Plot: Harry Kilmer (Robert Mitchum) is a mostly retired private investigator, but when a close friend is in a desperate situation, he agrees to lend a hand. His friend’s daughter has been kidnapped by members of the yakuza, the organized crime syndicate in Japan, a group Kilmer knows all too well. After all, he spent a good amount of time there as a soldier and made some bonds there. When he saved the life of a woman and her young daughter, Kilmer found himself in an unexpected situation. His actions earned him the favor of one of her relatives, Ken (Ken Takakura), who begrudges his debt to a man he once fought against, but his honor requires him to do so. But that was decades ago and now, Kilmer returns to Japan to call in that favor, as Ken was once a yakuza and could provide some crucial information. But despite his past in the area, Kilmer is still an outsider and while that is often a disadvantage, it also means he is not bound to the same codes and customs, which allows him more freedom to pursue his goals. Even with some help however, Kilmer faces an uphill battle and risks not only his own life, but the lives of everyone around him. Can Kilmer somehow rescue the kidnapped girl and in the process, what will become of those in his path?
Entertainment Value: I miss the old school tough guys, so going back to movies like The Yakuza is a lot of fun. He was no spring chicken when he performed here, but Robert Mitchum still comes off like a bad ass. He is a driven man here, using his toughness and smarts to navigate countless dangers. I also like that while he isn’t afraid to fight back or engage in violence, he isn’t rushing into the chaos. So this isn’t some one dimensional action role, which helps elevate The Yakuza. At the time, this movie was considered quite violent, but of course, time has mellowed that viewpoint. This is still a thriller with some frequent action scenes, but it doesn’t come off as bloodthirsty or over the top in how it deals with violence. At the same time, it is indeed on the violent side, with swords and guns aplenty, but it never feels graphic or unnecessary. The pace is kind of a slow burn, with sudden bursts of action, but never dull in the least. Those deliberate stretches are used to develop the characters and set the stage for later events, which lends the movie effective tension and atmosphere. The scenes that explore the cultural differences of the characters, as well as the “inner workings” of the yakuza add a lot to the movie to as well, so this is by no means just a brisk action flick. I’d recommend this to fans of Mitchum and organized crime movies, but anyone who can appreciate a tense, well crafted thriller will find a lot to like here.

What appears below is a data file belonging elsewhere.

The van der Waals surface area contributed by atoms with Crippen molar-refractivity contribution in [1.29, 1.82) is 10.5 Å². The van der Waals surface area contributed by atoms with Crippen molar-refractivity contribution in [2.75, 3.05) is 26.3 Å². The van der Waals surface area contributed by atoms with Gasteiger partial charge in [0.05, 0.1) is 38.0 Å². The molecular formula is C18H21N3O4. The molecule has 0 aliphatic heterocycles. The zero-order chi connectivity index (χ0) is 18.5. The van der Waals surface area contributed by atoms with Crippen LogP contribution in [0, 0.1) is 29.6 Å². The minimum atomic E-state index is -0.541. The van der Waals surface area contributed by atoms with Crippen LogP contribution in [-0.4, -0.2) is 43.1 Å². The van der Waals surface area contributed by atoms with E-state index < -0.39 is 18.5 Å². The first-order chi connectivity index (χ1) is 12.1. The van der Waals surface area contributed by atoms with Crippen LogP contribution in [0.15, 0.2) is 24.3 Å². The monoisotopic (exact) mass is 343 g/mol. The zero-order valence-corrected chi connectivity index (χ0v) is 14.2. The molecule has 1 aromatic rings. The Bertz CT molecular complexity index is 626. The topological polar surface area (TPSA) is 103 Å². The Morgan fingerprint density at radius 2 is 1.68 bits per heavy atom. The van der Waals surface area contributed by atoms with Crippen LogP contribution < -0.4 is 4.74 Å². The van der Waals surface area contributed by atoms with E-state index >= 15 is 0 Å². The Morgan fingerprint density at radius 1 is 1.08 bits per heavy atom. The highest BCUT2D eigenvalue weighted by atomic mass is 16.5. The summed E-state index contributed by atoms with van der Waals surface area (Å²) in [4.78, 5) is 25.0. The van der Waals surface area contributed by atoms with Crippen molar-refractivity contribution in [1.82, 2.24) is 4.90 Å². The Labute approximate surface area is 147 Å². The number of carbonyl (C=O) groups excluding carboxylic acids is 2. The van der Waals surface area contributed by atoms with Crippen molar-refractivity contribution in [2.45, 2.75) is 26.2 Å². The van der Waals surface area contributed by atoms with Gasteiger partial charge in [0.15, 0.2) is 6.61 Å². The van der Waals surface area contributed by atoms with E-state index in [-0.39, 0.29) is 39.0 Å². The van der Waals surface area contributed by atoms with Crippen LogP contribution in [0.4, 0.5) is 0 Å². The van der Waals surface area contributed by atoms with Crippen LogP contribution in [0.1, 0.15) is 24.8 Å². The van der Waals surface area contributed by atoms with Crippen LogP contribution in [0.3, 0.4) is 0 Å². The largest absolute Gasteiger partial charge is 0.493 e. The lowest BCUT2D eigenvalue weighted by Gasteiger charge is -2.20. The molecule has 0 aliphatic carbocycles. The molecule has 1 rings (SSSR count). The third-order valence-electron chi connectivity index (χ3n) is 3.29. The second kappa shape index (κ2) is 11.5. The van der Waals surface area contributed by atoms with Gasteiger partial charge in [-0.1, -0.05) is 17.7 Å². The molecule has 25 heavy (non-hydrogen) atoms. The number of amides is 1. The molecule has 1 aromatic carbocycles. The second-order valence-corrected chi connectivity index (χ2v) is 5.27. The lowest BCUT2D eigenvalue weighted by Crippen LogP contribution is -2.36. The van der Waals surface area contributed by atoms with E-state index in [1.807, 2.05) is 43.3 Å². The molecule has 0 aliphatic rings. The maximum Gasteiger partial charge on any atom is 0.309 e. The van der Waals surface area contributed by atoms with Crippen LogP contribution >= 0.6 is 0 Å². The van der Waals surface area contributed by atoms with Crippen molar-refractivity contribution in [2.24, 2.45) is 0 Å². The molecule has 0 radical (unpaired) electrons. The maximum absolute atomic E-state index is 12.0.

No nakedness. Some naked ladies appear in one scene, but they’re behind frosted glass, so its just a tease. The movie does have some blood, but not the buckets critics at the time wailed about. A severed hand flies across the screen in a splashy moment, some fingers are lopped off, and we have some gun and sword combat. None of these are shown in vivid or graphic detail, but there’s some red stuff involved. The finale ramps up the violence, as Mitchum and Takakura march through their enemies like bosses, in a wild and epic showdown. The movie does have violence and frequent action, but also has the slow burn elements of a thriller, so don’t expect constant action, instead measured doses throughout. The dialogue is well written, but this is a serious flick, so camp and outlandish lines don’t factor in. But we do have great tough guy talk and the code of honor aspect, which yield some memorable lines. So don’t misread the score, the writing here is good, its just not the crazy shit we award points for. In terms of craziness, the finale has to earn a point all by itself, then we have Mitchum just being his usual bad ass self. This one is a serious affair that doesn’t delve into madness, but its still an excellent movie all around.
Overall Insanity: 1/10